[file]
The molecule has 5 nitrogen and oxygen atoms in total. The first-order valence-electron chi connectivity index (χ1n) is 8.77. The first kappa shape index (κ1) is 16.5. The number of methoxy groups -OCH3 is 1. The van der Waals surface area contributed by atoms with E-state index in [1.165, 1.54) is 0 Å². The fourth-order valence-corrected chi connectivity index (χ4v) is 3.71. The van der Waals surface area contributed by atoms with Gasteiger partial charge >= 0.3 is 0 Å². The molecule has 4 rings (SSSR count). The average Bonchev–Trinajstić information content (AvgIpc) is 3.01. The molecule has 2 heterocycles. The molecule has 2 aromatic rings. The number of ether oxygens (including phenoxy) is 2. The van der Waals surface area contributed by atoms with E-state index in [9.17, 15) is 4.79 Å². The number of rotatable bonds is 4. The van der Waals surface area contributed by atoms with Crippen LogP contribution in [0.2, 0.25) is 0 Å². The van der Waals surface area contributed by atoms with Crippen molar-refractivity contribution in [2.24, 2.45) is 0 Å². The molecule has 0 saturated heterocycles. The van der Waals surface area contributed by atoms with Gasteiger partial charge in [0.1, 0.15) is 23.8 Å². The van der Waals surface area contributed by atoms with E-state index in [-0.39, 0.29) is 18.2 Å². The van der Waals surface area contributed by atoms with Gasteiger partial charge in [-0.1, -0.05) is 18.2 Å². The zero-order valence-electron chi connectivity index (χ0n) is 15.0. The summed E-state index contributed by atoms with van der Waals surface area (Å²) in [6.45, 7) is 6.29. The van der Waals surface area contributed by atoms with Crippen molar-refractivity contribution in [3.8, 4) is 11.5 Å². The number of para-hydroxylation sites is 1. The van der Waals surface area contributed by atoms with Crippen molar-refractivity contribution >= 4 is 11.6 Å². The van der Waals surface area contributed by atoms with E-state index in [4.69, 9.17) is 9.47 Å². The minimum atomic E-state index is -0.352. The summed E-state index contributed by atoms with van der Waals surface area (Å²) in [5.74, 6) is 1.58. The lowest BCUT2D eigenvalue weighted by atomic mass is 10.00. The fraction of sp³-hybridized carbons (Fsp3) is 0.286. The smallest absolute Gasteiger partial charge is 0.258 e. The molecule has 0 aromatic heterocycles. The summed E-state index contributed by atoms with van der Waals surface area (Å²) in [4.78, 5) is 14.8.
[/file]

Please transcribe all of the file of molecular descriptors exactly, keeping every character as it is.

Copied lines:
The molecule has 5 nitrogen and oxygen atoms in total. The first-order valence-electron chi connectivity index (χ1n) is 8.77. The first kappa shape index (κ1) is 16.5. The number of methoxy groups -OCH3 is 1. The van der Waals surface area contributed by atoms with E-state index in [1.165, 1.54) is 0 Å². The fourth-order valence-corrected chi connectivity index (χ4v) is 3.71. The van der Waals surface area contributed by atoms with Gasteiger partial charge >= 0.3 is 0 Å². The molecule has 4 rings (SSSR count). The average Bonchev–Trinajstić information content (AvgIpc) is 3.01. The molecule has 2 heterocycles. The molecule has 2 aromatic rings. The number of ether oxygens (including phenoxy) is 2. The van der Waals surface area contributed by atoms with E-state index in [9.17, 15) is 4.79 Å². The number of rotatable bonds is 4. The van der Waals surface area contributed by atoms with Crippen LogP contribution in [0.2, 0.25) is 0 Å². The van der Waals surface area contributed by atoms with Crippen molar-refractivity contribution in [2.24, 2.45) is 0 Å². The molecule has 0 saturated heterocycles. The van der Waals surface area contributed by atoms with Gasteiger partial charge in [0.1, 0.15) is 23.8 Å². The van der Waals surface area contributed by atoms with E-state index in [-0.39, 0.29) is 18.2 Å². The van der Waals surface area contributed by atoms with Gasteiger partial charge in [-0.1, -0.05) is 18.2 Å². The zero-order valence-electron chi connectivity index (χ0n) is 15.0. The summed E-state index contributed by atoms with van der Waals surface area (Å²) in [6.45, 7) is 6.29. The van der Waals surface area contributed by atoms with Crippen molar-refractivity contribution in [3.8, 4) is 11.5 Å². The number of para-hydroxylation sites is 1. The van der Waals surface area contributed by atoms with Crippen molar-refractivity contribution >= 4 is 11.6 Å². The van der Waals surface area contributed by atoms with E-state index in [4.69, 9.17) is 9.47 Å². The minimum atomic E-state index is -0.352. The summed E-state index contributed by atoms with van der Waals surface area (Å²) in [5.74, 6) is 1.58. The lowest BCUT2D eigenvalue weighted by atomic mass is 10.00. The fraction of sp³-hybridized carbons (Fsp3) is 0.286. The smallest absolute Gasteiger partial charge is 0.258 e. The molecule has 0 aromatic heterocycles. The summed E-state index contributed by atoms with van der Waals surface area (Å²) in [4.78, 5) is 14.8.